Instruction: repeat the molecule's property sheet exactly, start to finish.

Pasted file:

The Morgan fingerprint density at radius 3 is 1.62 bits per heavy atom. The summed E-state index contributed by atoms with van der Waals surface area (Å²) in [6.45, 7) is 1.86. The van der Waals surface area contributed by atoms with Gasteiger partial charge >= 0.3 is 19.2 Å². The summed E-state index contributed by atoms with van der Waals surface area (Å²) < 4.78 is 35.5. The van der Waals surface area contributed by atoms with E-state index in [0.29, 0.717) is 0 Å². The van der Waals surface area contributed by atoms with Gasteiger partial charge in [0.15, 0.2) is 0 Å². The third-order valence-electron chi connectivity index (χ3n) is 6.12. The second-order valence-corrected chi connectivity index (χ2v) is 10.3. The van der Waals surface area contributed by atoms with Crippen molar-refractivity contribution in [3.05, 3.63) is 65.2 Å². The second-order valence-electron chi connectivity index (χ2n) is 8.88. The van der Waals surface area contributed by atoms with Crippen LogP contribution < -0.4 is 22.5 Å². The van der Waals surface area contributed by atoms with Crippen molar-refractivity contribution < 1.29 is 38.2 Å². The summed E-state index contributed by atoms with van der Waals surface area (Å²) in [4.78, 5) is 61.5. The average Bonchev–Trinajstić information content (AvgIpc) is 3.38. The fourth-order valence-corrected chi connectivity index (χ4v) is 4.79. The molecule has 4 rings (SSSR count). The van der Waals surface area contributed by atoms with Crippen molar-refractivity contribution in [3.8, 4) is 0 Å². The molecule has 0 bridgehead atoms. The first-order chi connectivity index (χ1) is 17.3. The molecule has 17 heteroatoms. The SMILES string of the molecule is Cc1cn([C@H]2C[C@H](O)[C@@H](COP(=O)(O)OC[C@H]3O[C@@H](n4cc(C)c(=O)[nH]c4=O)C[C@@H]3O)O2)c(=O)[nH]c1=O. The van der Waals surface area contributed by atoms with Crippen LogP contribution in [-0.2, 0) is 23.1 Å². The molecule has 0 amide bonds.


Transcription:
The Morgan fingerprint density at radius 3 is 1.62 bits per heavy atom. The summed E-state index contributed by atoms with van der Waals surface area (Å²) in [6.45, 7) is 1.86. The van der Waals surface area contributed by atoms with Gasteiger partial charge >= 0.3 is 19.2 Å². The summed E-state index contributed by atoms with van der Waals surface area (Å²) < 4.78 is 35.5. The van der Waals surface area contributed by atoms with E-state index in [0.29, 0.717) is 0 Å². The van der Waals surface area contributed by atoms with Gasteiger partial charge in [0.15, 0.2) is 0 Å². The third-order valence-electron chi connectivity index (χ3n) is 6.12. The second-order valence-corrected chi connectivity index (χ2v) is 10.3. The van der Waals surface area contributed by atoms with Crippen molar-refractivity contribution in [3.05, 3.63) is 65.2 Å². The second-order valence-electron chi connectivity index (χ2n) is 8.88. The van der Waals surface area contributed by atoms with Crippen LogP contribution < -0.4 is 22.5 Å². The van der Waals surface area contributed by atoms with Crippen molar-refractivity contribution < 1.29 is 38.2 Å². The summed E-state index contributed by atoms with van der Waals surface area (Å²) in [4.78, 5) is 61.5. The average Bonchev–Trinajstić information content (AvgIpc) is 3.38. The fourth-order valence-corrected chi connectivity index (χ4v) is 4.79. The molecule has 4 rings (SSSR count). The van der Waals surface area contributed by atoms with Crippen molar-refractivity contribution in [3.8, 4) is 0 Å². The molecule has 0 bridgehead atoms. The first-order chi connectivity index (χ1) is 17.3. The molecule has 17 heteroatoms. The SMILES string of the molecule is Cc1cn([C@H]2C[C@H](O)[C@@H](COP(=O)(O)OC[C@H]3O[C@@H](n4cc(C)c(=O)[nH]c4=O)C[C@@H]3O)O2)c(=O)[nH]c1=O. The van der Waals surface area contributed by atoms with Crippen LogP contribution in [-0.2, 0) is 23.1 Å². The molecule has 0 amide bonds.